Good Food on The GOODista website illustrated by fruits and logo.Swedish meatballs can be heavy. The traditional recipe is laden with butter, cream and salty stock. This recipe takes Swedish meatballs to a new taste level, yet is so much lighter. The GOODista uses oats, olive oil and beer to make the yummiest meatballs ever. No smorgasbord or everyday dinner in Sweden is complete without meatballs – but rolling into your mouth rather than out of the chair is what drives us to recommend this healthy recipe for success. Taste and waist guaranteed — what more do you want? 

Swedish Meatballs: Tradition Meets Healthy Living

No Swede would forgive me if I didn’t include the (in)famous meatballs in my recipe collection. The traditional take includes loads of butter, cream and salty stock. My healthier take is easy, yet very tasty.  Oats instead of flour or breadcrumbs, beer instead of stock, and olive oil instead of butter. This meatball recipe is also dairy and gluten-free — which is a great plus.

Swedish meatballs in a lighter version in this recipe, and in pictures.

Swedish Meatballs – a healthier take on

IKEA is where most people encountered Swedish meatballs for the first time. As much as I love IKEA for all its design and easy to fit furniture, there is no way that I would include processed food in my everyday life. If you cannot help yourself from being a meatball addict (as a result of IKEA) — do try this recipe instead. It’s freeze, taste and waist friendly – what more do you need? 

Today you can find healthier versions of Swedish meatballs recipes all over the internet. What sets mine apart?  First of all that I am Swedish, so my first encounter with meatballs come from my grandmother’s kitchen. Second is the combination of beer, oats and olive oil. The beer gives depth and flavour that marries so well with the Nordic diet tradition. Oats are the perfect binding agent and makes the meatballs gluten-free. The olive oil makes them leaner and better tasting ( I think! ) – and therefore this recipe is also dairy free. There is no reason why you cannot enjoy meatballs now and again now, right?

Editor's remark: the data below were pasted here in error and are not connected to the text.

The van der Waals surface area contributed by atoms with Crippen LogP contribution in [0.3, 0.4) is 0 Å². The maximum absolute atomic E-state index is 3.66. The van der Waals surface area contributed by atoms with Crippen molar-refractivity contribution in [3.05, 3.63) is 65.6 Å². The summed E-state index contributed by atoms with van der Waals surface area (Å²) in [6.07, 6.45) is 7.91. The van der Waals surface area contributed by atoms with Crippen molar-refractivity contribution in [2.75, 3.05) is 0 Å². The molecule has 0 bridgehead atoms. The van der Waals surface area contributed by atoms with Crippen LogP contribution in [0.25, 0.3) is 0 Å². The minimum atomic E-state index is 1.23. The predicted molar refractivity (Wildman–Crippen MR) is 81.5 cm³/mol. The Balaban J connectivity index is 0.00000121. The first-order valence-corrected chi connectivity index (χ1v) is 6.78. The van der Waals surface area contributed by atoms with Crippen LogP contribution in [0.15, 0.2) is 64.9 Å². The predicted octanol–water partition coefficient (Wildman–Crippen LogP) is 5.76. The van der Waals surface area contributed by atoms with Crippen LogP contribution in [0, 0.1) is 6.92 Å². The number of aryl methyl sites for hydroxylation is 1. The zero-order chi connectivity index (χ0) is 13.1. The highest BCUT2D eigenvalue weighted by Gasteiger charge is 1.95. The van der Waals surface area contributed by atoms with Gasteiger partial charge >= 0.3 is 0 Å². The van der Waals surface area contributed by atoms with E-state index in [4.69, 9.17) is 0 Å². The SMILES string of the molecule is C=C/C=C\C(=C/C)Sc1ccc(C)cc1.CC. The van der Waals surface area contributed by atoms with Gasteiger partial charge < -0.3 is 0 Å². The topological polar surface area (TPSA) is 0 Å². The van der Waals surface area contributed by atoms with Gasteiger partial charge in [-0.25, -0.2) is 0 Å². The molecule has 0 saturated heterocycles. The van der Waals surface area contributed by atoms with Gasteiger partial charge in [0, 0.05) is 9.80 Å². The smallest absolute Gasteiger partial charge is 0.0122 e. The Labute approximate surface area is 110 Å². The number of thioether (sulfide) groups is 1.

Traditionally you would add a cream sauce and lingonberry jam. I don’t. However, if you want something saucy to go with your meatballs, I recommend a dollop of natural yoghurt flavoured with mustard, and cranberry sauce. 🙂 (see how in the recipe notes)

If you like recipes and inspiration to healthy living and lifestyle changes you can do: Follow The GOODista:

Tip: To convert from metric use this: Cooking Conversion

Swedish Meatballs - A Healthier Take
Serves 10
Swedish meatballs with a healthier, lighter take yet just as tasty as any traditional recipe. These are taste and waist friendly, and so easy to make and freeze. An added bonus is that the recipe is gluten and dairy free.
Write a review
Prep Time
15 min
Cook Time
15 min
Total Time
30 min
Prep Time
15 min
Cook Time
15 min
Total Time
30 min
198 calories
9 g
75 g
9 g
18 g
2 g
114 g
86 g
1 g
0 g
5 g
Nutrition Facts
Serving Size
Amount Per Serving
Calories 198
Calories from Fat 77
% Daily Value *
Total Fat 9g
Saturated Fat 2g
Trans Fat 0g
Polyunsaturated Fat 1g
Monounsaturated Fat 4g
Cholesterol 75mg
Sodium 86mg
Total Carbohydrates 9g
Dietary Fiber 1g
Sugars 1g
Protein 18g
Vitamin A
Vitamin C
* Percent Daily Values are based on a 2,000 calorie diet. Your Daily Values may be higher or lower depending on your calorie needs.
  1. 400 g Ground Meat ( I use Veal)
  2. 100 g Ground Pork
  3. 2 Tbsp Olive Oil
  4. 1 Egg, beaten
  5. 1 Onion, chopped fine
  6. 330 ml Beer (1 bottle or can of lager)
  7. 100 g Rolled Oats
  8. 1 Tbsp Mustard (A sweeter type is best, but Dijon works well too)
  9. 1 Tbsp Soja Sauce
  10. 1 tsp Nutmeg
  11. 1/2 tsp Cinnamon
  12. 1 bunch Parsley, chopped
  13. Salt and Peppar
  1. Heat the oil in a small frying pan over medium heat. Add the onion and cook, stirring occasionally, for 5 minutes or until soft. Set aside for 5 minutes to cool slightly.
  2. Transfer the onion to a large bowl. Add the oats and pour over the beer, and add soya sauce and mustard. Let it stand for 5 minutes so the oats take in the moisture.
  3. Add the mince, nutmeg, cinnamon and half of your chopped parsley. Season with salt and pepper. Mix until well combined.
  4. Line a baking tray with non-stick baking paper. Roll heaped tablespoonfuls of the mixture into balls. Place on the lined tray. Cover. Place in the fridge for 1 hour to chill.
  5. Heat olive oil in a non-stick frying pan. Add 5 -6 of the raw meatballs. Cook, turning carefully, for 6-8 minutes or until cooked. Transfer to a plate. Cover to keep warm. Repeat with remaining meatballs.
  6. Serve 5 - 6 meatballs to each person and sprinkle parsley on top of each serving. If you want sauce — check out the notes below how to make a waist friendly one.
Alternative cooking method
  1. Set your oven to 200 degrees celsius,
  2. After chilling the raw meatballs, bake them for 15 minutes. Roll the balls over so that a different side is touching the sheet and bake for another 15 minutes.
  3. Enjoy!
  1. If you want a sauce to go with the meatballs, add a good dollop of natural yoghurt to the pan after you have cooked the meatballs. Add some mustard, soya sauce and a bit more beer. Season to taste. Stir until combined. Serve the meatballs with the sauce and cranberry jam (or lingonberry in keeping with Swedish tradition).
  2. These meatballs freeze happily so feel free to make a large batch. A tip is to freeze them with grease proof paper in between each layer. Perfect to be prepared for the weeks to come, isn't it?
  3. Enjoy!
The GOODista
Sign up to The GOODista to Feel, Be and Do Good – Every Day and Working (far) Away.

Copyright and Terms of Use 

What is your take on healthier meatballs? Comments: